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    India Fights Climate Crisis with Tech-Based Farming Solutions 

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    India Fights Climate Crisis with Tech-Based Farming Solutions 
    India Fights Climate Crisis with Tech-Based Farming Solutions

    The Indian government is taking steps to combat the challenges posed by climate change to its agricultural sector. According to officials, two new scientific panels have been constituted to develop an advanced countrywide agrarian weather information system and introduce a tech-enabled assessment of crop yields. 

    These initiatives aim to mitigate the impacts of extreme weather events on agriculture, a critical sector that employs nearly half of India’s workforce and contributes 18% to the country’s GDP. 

    Combating Challenges with Technology 

    The committees, anchored at the Mahalanobis National Crop Forecast Centre in New Delhi, will comprise multidisciplinary experts with representation from various states. One committee will focus on establishing a network of high-tech, automatic weather stations. This real-time data will empower farmers and policymakers to prepare for temperature fluctuations, droughts, and extreme rainfall. 

    The second panel will concentrate on developing a faster system for calculating yield losses due to extreme weather events. This will expedite payouts under the Pradhan Mantri Fasal Bima Yojana, a flagship crop insurance scheme. Scientists are exploring the potential of satellite data, artificial intelligence, and other sophisticated technologies for yield estimation.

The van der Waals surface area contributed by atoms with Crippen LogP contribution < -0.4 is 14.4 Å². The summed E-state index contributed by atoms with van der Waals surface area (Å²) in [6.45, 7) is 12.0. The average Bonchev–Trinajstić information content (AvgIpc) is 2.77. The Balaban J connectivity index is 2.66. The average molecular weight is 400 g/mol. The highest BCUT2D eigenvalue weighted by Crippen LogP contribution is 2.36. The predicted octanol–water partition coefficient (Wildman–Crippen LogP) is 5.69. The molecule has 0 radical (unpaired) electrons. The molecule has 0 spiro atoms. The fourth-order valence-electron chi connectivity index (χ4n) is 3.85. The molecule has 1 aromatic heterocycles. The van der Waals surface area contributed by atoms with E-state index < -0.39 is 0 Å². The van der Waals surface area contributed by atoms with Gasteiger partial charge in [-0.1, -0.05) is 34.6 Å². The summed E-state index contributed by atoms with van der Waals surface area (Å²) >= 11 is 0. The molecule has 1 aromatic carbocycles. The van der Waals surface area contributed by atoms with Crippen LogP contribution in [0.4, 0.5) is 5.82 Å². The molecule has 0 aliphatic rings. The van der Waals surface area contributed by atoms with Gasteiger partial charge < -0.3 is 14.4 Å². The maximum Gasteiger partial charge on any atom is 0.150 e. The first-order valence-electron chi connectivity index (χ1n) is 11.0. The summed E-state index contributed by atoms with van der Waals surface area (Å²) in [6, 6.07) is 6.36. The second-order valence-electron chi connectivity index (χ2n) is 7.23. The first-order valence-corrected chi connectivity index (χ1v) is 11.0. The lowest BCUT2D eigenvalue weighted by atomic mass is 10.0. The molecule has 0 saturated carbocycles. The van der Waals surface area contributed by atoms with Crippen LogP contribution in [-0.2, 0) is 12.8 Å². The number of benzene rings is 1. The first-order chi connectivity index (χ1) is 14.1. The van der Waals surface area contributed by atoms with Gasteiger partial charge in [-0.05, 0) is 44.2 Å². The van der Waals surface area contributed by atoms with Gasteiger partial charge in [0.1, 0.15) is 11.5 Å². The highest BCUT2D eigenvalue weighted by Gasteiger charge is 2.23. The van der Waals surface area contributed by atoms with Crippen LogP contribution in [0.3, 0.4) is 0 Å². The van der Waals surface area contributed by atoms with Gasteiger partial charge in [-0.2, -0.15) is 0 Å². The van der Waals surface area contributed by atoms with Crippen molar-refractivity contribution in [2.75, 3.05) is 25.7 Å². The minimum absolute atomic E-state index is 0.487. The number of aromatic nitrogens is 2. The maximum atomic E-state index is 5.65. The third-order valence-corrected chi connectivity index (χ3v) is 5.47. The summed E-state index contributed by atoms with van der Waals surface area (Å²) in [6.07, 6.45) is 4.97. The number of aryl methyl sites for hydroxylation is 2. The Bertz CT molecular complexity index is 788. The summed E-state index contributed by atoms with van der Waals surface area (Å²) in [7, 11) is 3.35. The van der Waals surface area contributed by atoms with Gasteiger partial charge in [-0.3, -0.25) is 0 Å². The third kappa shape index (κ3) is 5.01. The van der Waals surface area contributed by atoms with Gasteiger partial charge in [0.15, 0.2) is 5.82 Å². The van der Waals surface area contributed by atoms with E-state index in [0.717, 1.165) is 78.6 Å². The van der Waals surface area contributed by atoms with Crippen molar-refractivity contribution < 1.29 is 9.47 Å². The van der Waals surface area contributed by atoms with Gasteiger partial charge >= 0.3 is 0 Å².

Shifting Cultivation Patterns 

    The urgency for these advancements stems from increasingly erratic weather patterns. Studies by the Indian Council of Agricultural Research (ICAR) reveal rising temperatures, changing rainfall patterns, and melting glaciers pose a significant threat to India’s food security, particularly its rice and wheat crops. 

    For instance, apple orchards in Himachal Pradesh must relocate to higher altitudes due to insufficient cold weather. Heatwaves have also severely impacted wheat output in recent years. In 2022 and 2023, spikes in temperatures around harvest time significantly reduced wheat yields. 

    Economic Concerns 

    Weather disruptions have also hurt India’s federally held wheat stocks, leading to a 16-year low earlier this year. The resulting lower food stocks prompted India to restrict exports of wheat, rice, and onions, impacting farm incomes. 

    A 2017-18 Economic Survey by the Indian government revealed that extreme weather events and droughts can significantly reduce farmer incomes by up to 14%. 

    Looking Ahead 

    These new technological initiatives by the Indian government signal a proactive approach to addressing the challenges of climate change in agriculture. By implementing these solutions and investing in climate-resilient agricultural practices, India can safeguard its food security and ensure the long-term sustainability of its agricultural sector. 

     

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